Important Update: Road Access

Common Fall Sports Injuries and How to Prevent Them

By Mandy Vonderheid

Whether you’re an athlete on the field, a parent in the stands, or a community member watching highlights on the local evening news, high school fall sports are exciting for everyone.

However, there’s another person you may see consistently on the sidelines or at the finish line – a certified athletic trainer (ATC).

Athletic training is recognized as an allied healthcare profession, and an athletic trainer’s role is the prevention, examination, recognition, and treatment /rehabilitation of emergent, acute or chronic injuries and medical conditions.

ATCs are always prepared to care for injuries, so parents can rest assured that their children will receive the best, most appropriate care and referral options for their injury when an ATC is present.

For athletic trainers, the fall is fast-paced and busy – but also very thrilling. What keeps us busy? Some common injuries that especially seem to strike athletes in the fall.

In this blog, I’ll discuss three common fall sports injuries and how to prevent them.


Concussions are mild traumatic brain injuries caused by a blow to the head or body resulting in the brain moving rapidly inside of the skull. This can cause headache, confusion, and even nausea/vomiting.

Contact sports have higher occurrences of concussions, but they can happen from any recreational activity.

Recognition of a concussion and removal from activity are very important in the treatment and care of head injuries.

Here at SPO we offer complimentary sports physical and ImPact testing for athletes whose schools do not offer this baseline test.

ImPact is a FDA-cleared medical test used by healthcare professionals to measure brain function prior to a head injury. If an athlete sustains a head injury, ImPact post-injury testing helps medical professionals assess the patient’s brain-function status, make concussion treatment decisions, and determine return-to-activity readiness.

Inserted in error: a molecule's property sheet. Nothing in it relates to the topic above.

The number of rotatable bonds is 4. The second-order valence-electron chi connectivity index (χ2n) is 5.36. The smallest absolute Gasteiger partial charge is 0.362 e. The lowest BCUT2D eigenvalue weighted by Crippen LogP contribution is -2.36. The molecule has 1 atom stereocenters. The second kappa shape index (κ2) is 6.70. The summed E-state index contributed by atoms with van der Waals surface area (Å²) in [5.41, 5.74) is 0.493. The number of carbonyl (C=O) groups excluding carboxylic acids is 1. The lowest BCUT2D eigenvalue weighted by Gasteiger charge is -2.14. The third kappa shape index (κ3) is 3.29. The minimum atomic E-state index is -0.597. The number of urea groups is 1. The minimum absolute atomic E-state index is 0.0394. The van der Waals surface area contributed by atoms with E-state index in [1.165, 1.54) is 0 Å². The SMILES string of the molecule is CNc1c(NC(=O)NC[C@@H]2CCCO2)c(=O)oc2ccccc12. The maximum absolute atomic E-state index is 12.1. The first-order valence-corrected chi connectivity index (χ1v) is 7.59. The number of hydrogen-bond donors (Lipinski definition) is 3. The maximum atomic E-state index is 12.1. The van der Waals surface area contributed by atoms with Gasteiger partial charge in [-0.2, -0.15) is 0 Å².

Patients should be cleared by a physician before returning to activity. It is never safe to return to activity before being cleared, as it can have devastating consequences and even be life-threatening.

It’s impossible to prevent all concussions, especially in contact sports. However, abating the number of incidences is a reasonable goal. This can be done through properly fitted protective equipment and practicing proper sport technique, such as tackling in football.

Other key components include mandating proper return-to-play protocol and concussion education for athletes, parents, and coaches.

Medial Tibial Stress Syndrome (shin splints)

Shin splints are a common overuse injury, particularly for athletes in a sport that requires a lot of running, like cross-country or soccer. Pain usually manifests itself along the lower part of the shin bone (tibia).

There are many reasons you may develop shin splints. One is doing too much too soon. It’s essential that you gradually increase your activity level (primarily at the beginning of the season) to help your body adapt to the demands of the sport.

You can also help prevent shin splints by doing an active warm-up preceding activity and stretching after activity. Wearing good-fitting, activity-specific footwear that is not too worn is a great way to help avoid this overuse stress injury.

ACL Tear

In athletics, joints are constantly dealing with the stress of the sport. When stress to a joint is more than it can bear, and it is forced into an unnatural position, anatomical structures like ligaments can be stretched (sprained) or torn.

A ligament is a fibrous connective tissue that connects bone to bone. The anterior cruciate ligament (ACL) within the knee joint gives it stability and prevents the shin bone (tibia) from sliding too far forward.

ACL tears often happen when an athlete makes a sudden change in direction or rapid deceleration, or is contacted by another athlete.

Not all ACL tears are preventable, especially if they result from contact with another athlete. However, most ACL tears occur in a non-contact fashion.

To help prevent non-contact ACL tears, an athlete should work on having adequate strength in one’s hips, practice proper jump-landing technique, practice balance and agility, do dynamic warmups prior to exercise, stretch after activity, and refrain from pushing through leg pain or fatigue. Listen to your body!

Enjoy your fall sports season – stay healthy!

Like what you see? Share with a friend.

Related Posts

Share to...